In another method of carrying out the process according to the invention, water-soluble, non-ionogenic and/ or anion active emulsifiers are added in small quantities to the reaction components. This makes it very much simpler to mix the reaction components and it is therefore not necessary to stir so intensely.
One would have expected formation of emulsion in the reactor would impair the separation into phases in the separator following the reactor, becauseif the three phases, namely the hydrocarbon phase, aqueous phase and solid phase are intensively emulsified or suspended in the reactor, one would expect this to occur also in the separator, so that the separator could no longer satisfactorily separate the reaction components into a hydrocarbon phase on the one hand and aqueous phase containing solids on the other. But it was unexpectedlyfound that by adding the said emulsifiers, the emulsion formation in the reactor could considerably be improved without impairing the separation in the separator. In fact, it'was found that the addition of the said emulsifiers even accelerated the phase separation in the separator. It has been found that it is possible'by adding the said emulsifiers in small quantities to the reaction components to reduce the speed of stirring to half or even one third of that required when no emulsifier is added, without in any way impairing the reaction. The mechanical stress on the catalyst, leading to undesirable disintegration of the catalyst into fine grains, is reduced by lowerthat an improvement in the which may be used for the present purpose are polyglycol ethers which may be prepared by polyaddition of alkylene oxides to compounds containing active hydrogen atoms, e. g. alcohols or polyalcohols, mercapto compounds, carboxylic acid, carboxylic acid amides, phenols and amines. Polyalkylene glycols may be used which have been prepared, for example, by the addition of propylene glycol and/ or butylene glycol to polyalcohols, e.g. saccharose, in conjunction with addition of ethylene oxide.
The anion active emulsifiers suitable for the process of the invention include higher molecular weight aliphatic or araliphatic sulfonic acids, sulfuric acid esters etc.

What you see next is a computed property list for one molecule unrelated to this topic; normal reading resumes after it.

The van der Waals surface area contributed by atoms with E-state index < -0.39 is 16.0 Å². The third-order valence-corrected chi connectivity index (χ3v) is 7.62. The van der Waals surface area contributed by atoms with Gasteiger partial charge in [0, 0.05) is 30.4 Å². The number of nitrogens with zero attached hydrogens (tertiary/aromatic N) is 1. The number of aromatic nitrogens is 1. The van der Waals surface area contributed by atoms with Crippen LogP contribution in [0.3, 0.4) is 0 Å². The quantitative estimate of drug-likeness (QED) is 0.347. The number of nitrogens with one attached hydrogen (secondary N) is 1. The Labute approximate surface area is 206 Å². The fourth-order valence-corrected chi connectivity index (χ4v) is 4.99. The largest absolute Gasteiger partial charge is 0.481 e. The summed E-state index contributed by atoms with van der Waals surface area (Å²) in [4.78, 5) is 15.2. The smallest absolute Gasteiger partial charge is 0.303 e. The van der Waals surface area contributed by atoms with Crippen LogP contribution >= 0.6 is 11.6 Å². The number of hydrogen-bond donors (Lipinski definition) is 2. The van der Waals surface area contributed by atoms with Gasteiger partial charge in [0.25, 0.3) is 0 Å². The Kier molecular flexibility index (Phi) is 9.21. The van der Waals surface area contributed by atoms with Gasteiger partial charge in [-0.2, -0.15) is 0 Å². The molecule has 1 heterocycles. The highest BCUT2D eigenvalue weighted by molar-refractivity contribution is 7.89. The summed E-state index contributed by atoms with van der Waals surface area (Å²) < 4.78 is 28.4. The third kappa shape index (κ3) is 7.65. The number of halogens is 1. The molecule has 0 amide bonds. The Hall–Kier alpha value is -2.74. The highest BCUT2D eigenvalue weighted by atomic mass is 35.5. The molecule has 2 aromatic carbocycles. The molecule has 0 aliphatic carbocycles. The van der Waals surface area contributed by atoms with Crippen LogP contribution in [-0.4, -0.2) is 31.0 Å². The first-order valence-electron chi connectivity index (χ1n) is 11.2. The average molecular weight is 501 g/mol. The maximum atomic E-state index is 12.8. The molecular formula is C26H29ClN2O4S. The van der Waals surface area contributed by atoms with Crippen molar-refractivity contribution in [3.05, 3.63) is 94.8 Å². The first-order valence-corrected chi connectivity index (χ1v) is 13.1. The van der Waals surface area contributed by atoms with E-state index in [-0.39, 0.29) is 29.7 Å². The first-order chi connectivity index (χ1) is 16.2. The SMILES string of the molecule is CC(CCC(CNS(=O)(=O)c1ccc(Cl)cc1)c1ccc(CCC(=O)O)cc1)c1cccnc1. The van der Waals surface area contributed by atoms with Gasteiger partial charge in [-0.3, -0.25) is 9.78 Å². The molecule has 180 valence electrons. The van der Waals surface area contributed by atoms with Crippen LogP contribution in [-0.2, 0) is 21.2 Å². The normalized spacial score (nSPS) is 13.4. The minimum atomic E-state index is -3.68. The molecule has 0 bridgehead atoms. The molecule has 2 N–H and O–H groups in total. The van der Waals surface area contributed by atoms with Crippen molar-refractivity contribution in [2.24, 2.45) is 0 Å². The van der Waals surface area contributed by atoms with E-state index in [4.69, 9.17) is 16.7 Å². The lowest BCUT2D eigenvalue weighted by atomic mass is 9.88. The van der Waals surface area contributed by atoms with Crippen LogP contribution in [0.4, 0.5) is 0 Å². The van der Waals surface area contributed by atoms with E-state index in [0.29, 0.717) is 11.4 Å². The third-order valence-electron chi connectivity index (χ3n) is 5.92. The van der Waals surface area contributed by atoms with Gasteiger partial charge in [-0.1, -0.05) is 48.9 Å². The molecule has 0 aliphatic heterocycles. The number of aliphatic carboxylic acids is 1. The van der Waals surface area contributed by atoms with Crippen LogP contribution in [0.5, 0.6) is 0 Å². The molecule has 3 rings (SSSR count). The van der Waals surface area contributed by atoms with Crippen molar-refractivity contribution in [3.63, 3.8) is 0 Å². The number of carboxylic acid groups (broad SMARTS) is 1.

These emulsifiers must meet the following requirements: They must be soluble in water and their HLB value (hydrophilic-lipophilic balance) must be so adjusted that they are insoluble or only very slightly soluble in hydrocarbons.
These emulsifiers may be used in concentrations in the aqueous phase of 0.1 to 5 g. per litre, preferably 0.5 to
3 g. per litre. Owing to the high solubility of these emulsifiers in water and their insolubility in hydrocarbons, only small quantities of emulsifiers corresponding to the solubility of the water in the hydrocarbon-tertiary butanol phase will enter the hydrocarbon phase. The emulsifiers in the hydrocarbon phase may be recovered in the process of working up the hydrocarbon phase by removing the hydrocarbons, tertiary butanol and a considerable proportion of water by distillation and returning the residue directly to the reaction system or, it higher boiling hydrocarbons have accumulated, aqueous extraction from the residue may be carried out.
C hydrocarbon mixtures containing 20 to i-butene may be used as raw materials for the process of the invention. C hydrocarbons containing 25 to 50% i-butene are often available from cracking processes. If the C hydrocarbons contain butadiene, this must first be removed. Large quantities of butadiene are generally removed by recovering the butadiene in a form in which it can be used, whereas small quantities may be removed in the liquid phase, for example by selective hydrogenation. Butadiene contents below 0.5% in the C stream generally need not be removed. The C hydrocarbons used as raw material generally contain n-butene in addition to i-butene and can contain furthermore butanes.
Catalysts suitable for the new process are cation exchangers which contain sulfonic acid groups and which have been obtained by polymerization or copolymerization of aromatic vinyl compounds followed by sulfonation. Examples of aromatic vinyl compounds suitable for preparing polymers or copolymers are: styrene, vinyl toluene, vinyl naphthalene, vinyl ethylbenzene, methyl styrene, vinyl chlorobenzene and vinyl xylene. A large variety of methods may be used for preparing these polymers, for example polymerization alone or in admixture with other monovinyl compounds, or by crosslinking with polyvinyl compounds, for example with divinyl benzenes, divinyltoluenes, divinylphenylethers and others. The polymers may be prepared in the presence or absence of solvents or dispersing agents, and various polymerization initiators may be used, e.g. inorganic or organic peroxides, persulfates etc. i
The sulfonic acid group may be introduced into these vinyl aromatic polymers by various known methods, for example by sulfating the polymers with concentrated sulfuric acid or chlorosulfonic acid or by copolymerizing.